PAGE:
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Regulatory Roundup April 2022

May 11, 2022

April saw a shower of legislative changes, including EEOC reporting deadlines, state wage act updates, and Florida’s new Individual Freedom act.

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Federal and state governments showered the month of April with new and updated legislation. The U.S. Equal Employment Opportunity Commission (EEOC) opened a submission portal for all 2021 EEO-1 reports, Massachusetts and Virginia saw new court rulings and legislative changes to their respective wage acts, and Florida passed the Individual Freedom act regarding workplace trainings. Check out each of these developments below in this month’s Regulatory Roundup.

EEOC Opens 2021 Reporting Window

As of April 12, 2022, the EEOC began collecting EEO-1 Component 1 data reports for the 2021 calendar year and announced it will not collect Component 2 data reports. Private sector employers with 100 or more employees and federal contractors with 50 or more employees or $50,000 or more in federal contracts are required to file these reports annually. The reports cover multiple demographic points on the employer’s workforce, including race, ethnicity, sex, and job category. Employers have until May 17, 2022 to submit the required data and can visit the EEOC’s data homepage for more information and resources.

Massachusetts Court Decides Wage Case

The Massachusetts Supreme Judicial Court (SJC) recently ruled on the case of Reuter v. City of Methuen, siding with the plaintiff’s claim that final wages were not paid in the timely manner required by the state’s wage act. According to the act, employees discharged from their job shall be paid their full due wages on the day of the discharge, which includes any holiday or vacation payments due to the employee under a written or oral contract. The court further recommended that any employers who don’t have time to process a final paycheck before discharging an employee can instead place the employee on suspension while calculating the employee’s wages.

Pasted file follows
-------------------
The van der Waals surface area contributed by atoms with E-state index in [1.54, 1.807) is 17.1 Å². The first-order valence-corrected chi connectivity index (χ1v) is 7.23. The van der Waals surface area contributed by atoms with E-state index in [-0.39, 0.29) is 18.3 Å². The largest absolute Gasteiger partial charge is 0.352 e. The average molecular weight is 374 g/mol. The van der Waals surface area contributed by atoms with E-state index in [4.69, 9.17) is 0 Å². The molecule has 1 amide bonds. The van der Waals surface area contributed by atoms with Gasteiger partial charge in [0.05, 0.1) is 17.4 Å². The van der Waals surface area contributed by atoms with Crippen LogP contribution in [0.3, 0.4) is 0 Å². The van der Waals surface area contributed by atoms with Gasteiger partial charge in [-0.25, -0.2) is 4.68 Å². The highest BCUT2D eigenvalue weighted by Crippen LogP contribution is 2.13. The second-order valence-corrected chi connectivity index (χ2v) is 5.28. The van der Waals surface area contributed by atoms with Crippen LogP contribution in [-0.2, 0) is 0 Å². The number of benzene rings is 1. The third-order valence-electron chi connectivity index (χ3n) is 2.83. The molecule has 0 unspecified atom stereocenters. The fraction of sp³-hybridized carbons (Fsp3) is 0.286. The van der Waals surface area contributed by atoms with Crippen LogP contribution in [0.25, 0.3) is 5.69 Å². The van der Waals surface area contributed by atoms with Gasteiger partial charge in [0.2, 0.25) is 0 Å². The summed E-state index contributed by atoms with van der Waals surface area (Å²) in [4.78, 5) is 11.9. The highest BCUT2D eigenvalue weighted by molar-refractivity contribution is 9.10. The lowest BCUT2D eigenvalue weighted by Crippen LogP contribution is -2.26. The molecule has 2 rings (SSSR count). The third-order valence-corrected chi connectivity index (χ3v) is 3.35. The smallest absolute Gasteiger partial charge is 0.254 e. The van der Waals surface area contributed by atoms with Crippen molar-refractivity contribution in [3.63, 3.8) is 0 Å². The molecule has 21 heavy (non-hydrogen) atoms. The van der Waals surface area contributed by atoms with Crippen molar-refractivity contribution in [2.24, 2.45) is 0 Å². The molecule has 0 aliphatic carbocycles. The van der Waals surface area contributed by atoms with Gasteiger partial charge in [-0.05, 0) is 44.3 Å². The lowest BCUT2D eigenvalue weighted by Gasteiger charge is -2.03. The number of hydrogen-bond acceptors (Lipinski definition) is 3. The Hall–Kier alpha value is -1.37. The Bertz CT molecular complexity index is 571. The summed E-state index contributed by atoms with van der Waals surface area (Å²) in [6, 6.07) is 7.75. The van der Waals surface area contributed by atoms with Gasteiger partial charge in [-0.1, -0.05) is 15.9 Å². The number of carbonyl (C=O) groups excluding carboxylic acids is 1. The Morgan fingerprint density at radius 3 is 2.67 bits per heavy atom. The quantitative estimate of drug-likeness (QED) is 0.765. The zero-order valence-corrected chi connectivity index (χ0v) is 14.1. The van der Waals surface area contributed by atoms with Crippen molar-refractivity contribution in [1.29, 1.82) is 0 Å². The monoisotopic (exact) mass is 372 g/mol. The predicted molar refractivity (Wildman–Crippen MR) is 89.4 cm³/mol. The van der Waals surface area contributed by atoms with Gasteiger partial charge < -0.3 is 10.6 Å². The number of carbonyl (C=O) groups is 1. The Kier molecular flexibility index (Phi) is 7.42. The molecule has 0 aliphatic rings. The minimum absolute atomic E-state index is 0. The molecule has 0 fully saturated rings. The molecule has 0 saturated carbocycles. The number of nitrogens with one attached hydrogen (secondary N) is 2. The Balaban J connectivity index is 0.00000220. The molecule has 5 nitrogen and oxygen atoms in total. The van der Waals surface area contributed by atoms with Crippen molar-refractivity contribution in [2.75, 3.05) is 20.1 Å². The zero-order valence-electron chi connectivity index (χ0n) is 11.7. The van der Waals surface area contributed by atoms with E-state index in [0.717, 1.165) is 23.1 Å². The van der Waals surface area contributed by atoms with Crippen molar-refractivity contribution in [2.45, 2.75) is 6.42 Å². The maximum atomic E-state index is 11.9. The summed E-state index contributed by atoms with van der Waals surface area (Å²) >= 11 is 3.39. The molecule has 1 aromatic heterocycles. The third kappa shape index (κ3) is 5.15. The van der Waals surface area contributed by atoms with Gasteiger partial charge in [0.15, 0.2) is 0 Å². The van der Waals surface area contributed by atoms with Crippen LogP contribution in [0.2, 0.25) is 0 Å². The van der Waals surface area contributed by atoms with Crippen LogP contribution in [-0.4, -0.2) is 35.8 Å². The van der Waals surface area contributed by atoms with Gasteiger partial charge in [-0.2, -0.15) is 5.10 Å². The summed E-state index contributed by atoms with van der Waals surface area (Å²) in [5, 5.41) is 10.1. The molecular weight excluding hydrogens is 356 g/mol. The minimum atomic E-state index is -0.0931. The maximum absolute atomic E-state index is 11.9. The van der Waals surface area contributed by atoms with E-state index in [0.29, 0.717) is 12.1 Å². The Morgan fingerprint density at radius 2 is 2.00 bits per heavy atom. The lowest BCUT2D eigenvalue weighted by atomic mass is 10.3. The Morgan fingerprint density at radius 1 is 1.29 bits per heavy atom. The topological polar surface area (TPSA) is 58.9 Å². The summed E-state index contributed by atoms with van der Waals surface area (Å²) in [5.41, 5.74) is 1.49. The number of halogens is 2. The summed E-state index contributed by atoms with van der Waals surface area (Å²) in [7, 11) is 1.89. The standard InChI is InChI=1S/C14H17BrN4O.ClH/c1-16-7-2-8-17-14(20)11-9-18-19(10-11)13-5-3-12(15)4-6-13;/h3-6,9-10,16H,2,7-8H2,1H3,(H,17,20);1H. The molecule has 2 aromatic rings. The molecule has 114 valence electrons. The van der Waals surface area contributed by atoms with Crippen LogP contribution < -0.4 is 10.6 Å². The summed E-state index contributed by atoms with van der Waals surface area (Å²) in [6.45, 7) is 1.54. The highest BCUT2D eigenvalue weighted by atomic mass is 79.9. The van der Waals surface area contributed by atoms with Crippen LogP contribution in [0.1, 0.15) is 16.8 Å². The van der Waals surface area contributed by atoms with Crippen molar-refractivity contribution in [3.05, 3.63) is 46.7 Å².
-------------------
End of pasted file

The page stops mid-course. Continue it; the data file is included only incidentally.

Virginia Updates Overtime Wage Legislation

The state of Virginia also saw updates to wage legislation as the Governor signed Senate Bill 631 into law, thereby repealing sections of the Virginia Overtime Wage Act (VOWA) that were enacted in 2021. Effective July 1, 2022, overtime calculations will instead use provisions under the Fair Labor Standards Act (FLSA). S.B. 631 also defined “overtime” for air carrier employees as one and a half times the regular rate of pay for any hours worked in excess of 40 hours. An employee’s regular rate was also defined as said employee’s hourly rate of pay plus any non-overtime wages for the workweek divided by the number of hours the employee worked that week. Failure to pay employees these amounts will result in owed wages, liquidated damages, and reasonable attorney fees and costs.

Florida Passes Individual Freedom Act

Finally, the Governor of Florida expanded state statute 760.10 by signing House Bill 7, also known as the Individual Freedom act, into law as a means of limiting Diversity, Equity, and Inclusion (DE&I) training in the workplace. Effective July 1, 2022, any employers with 15 or more employees may not subject any employees to a diversity training that causes the employee to believe certain identified concepts or make the employee uncomfortable as a result of discussing such concepts. However, discussion of such concepts is not prohibited as part of an employee’s training if the training is given in an objective manner and without endorsement.

Resource Library Links

Get more details on the compliance updates from April here:

Be sure to bookmark our resource library and come back monthly for Regulatory Roundups of tax and compliance alerts you need to know. For any other frequently asked questions or general assistance, refer to our Administrator Support page for support contact information, quick how-to guides or training courses, important PEAK articles, and more. Don't forget to also follow us on Facebook, LinkedIn, and Twitter for urgent updates.

This information is provided as a courtesy, may change, and is not intended as legal or tax guidance. Employers with questions or concerns outside the scope of a Payroll Service Provider are encouraged to seek the advice of a qualified CPA, Tax Attorney, or Advisor.

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